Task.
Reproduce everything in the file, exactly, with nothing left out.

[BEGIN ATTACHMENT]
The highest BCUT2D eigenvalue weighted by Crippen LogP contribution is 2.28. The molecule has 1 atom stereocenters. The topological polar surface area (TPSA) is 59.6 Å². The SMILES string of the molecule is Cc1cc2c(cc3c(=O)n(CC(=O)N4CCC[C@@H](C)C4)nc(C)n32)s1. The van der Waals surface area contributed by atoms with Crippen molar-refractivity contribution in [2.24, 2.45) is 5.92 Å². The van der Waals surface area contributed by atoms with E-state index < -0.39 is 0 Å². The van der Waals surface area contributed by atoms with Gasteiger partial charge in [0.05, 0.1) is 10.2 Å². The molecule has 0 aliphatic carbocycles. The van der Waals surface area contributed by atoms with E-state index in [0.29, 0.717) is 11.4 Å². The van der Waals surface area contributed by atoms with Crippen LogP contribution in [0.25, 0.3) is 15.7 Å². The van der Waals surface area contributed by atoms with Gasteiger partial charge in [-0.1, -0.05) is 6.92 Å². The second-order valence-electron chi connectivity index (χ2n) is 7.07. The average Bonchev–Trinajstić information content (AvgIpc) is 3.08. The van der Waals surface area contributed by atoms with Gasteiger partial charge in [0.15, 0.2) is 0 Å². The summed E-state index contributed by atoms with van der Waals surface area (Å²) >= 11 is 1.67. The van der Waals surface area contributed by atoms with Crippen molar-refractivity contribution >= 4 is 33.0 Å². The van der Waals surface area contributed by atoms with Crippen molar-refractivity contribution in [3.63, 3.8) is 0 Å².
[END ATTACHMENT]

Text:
The highest BCUT2D eigenvalue weighted by Crippen LogP contribution is 2.28. The molecule has 1 atom stereocenters. The topological polar surface area (TPSA) is 59.6 Å². The SMILES string of the molecule is Cc1cc2c(cc3c(=O)n(CC(=O)N4CCC[C@@H](C)C4)nc(C)n32)s1. The van der Waals surface area contributed by atoms with Crippen molar-refractivity contribution in [2.24, 2.45) is 5.92 Å². The van der Waals surface area contributed by atoms with E-state index < -0.39 is 0 Å². The van der Waals surface area contributed by atoms with Gasteiger partial charge in [0.05, 0.1) is 10.2 Å². The molecule has 0 aliphatic carbocycles. The van der Waals surface area contributed by atoms with E-state index in [0.29, 0.717) is 11.4 Å². The van der Waals surface area contributed by atoms with Crippen LogP contribution in [0.25, 0.3) is 15.7 Å². The van der Waals surface area contributed by atoms with Gasteiger partial charge in [-0.1, -0.05) is 6.92 Å². The second-order valence-electron chi connectivity index (χ2n) is 7.07. The average Bonchev–Trinajstić information content (AvgIpc) is 3.08. The van der Waals surface area contributed by atoms with Gasteiger partial charge in [0.15, 0.2) is 0 Å². The summed E-state index contributed by atoms with van der Waals surface area (Å²) >= 11 is 1.67. The van der Waals surface area contributed by atoms with Crippen molar-refractivity contribution >= 4 is 33.0 Å². The van der Waals surface area contributed by atoms with Crippen molar-refractivity contribution in [3.63, 3.8) is 0 Å².